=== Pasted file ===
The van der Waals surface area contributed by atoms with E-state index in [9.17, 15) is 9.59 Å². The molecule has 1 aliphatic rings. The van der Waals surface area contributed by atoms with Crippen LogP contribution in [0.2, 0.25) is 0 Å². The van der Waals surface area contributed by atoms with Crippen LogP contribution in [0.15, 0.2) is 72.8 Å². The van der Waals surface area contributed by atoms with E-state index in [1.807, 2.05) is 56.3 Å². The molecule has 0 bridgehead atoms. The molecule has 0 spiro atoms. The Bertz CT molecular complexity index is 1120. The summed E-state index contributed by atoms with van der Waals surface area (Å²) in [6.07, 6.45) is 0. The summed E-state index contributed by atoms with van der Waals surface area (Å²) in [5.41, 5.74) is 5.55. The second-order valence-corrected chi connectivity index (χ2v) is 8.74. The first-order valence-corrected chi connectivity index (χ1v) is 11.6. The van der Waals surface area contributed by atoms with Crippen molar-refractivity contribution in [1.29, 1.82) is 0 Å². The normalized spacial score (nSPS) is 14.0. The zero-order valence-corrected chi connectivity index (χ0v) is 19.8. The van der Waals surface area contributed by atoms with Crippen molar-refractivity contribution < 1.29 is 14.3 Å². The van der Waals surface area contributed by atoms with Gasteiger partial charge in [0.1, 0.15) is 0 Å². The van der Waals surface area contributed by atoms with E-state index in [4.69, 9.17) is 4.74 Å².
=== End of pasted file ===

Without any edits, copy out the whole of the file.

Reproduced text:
The van der Waals surface area contributed by atoms with E-state index in [9.17, 15) is 9.59 Å². The molecule has 1 aliphatic rings. The van der Waals surface area contributed by atoms with Crippen LogP contribution in [0.2, 0.25) is 0 Å². The van der Waals surface area contributed by atoms with Crippen LogP contribution in [0.15, 0.2) is 72.8 Å². The van der Waals surface area contributed by atoms with E-state index in [1.807, 2.05) is 56.3 Å². The molecule has 0 bridgehead atoms. The molecule has 0 spiro atoms. The Bertz CT molecular complexity index is 1120. The summed E-state index contributed by atoms with van der Waals surface area (Å²) in [6.07, 6.45) is 0. The summed E-state index contributed by atoms with van der Waals surface area (Å²) in [5.41, 5.74) is 5.55. The second-order valence-corrected chi connectivity index (χ2v) is 8.74. The first-order valence-corrected chi connectivity index (χ1v) is 11.6. The van der Waals surface area contributed by atoms with Crippen molar-refractivity contribution in [1.29, 1.82) is 0 Å². The normalized spacial score (nSPS) is 14.0. The zero-order valence-corrected chi connectivity index (χ0v) is 19.8. The van der Waals surface area contributed by atoms with Crippen molar-refractivity contribution < 1.29 is 14.3 Å². The van der Waals surface area contributed by atoms with Gasteiger partial charge in [0.1, 0.15) is 0 Å². The van der Waals surface area contributed by atoms with E-state index in [4.69, 9.17) is 4.74 Å².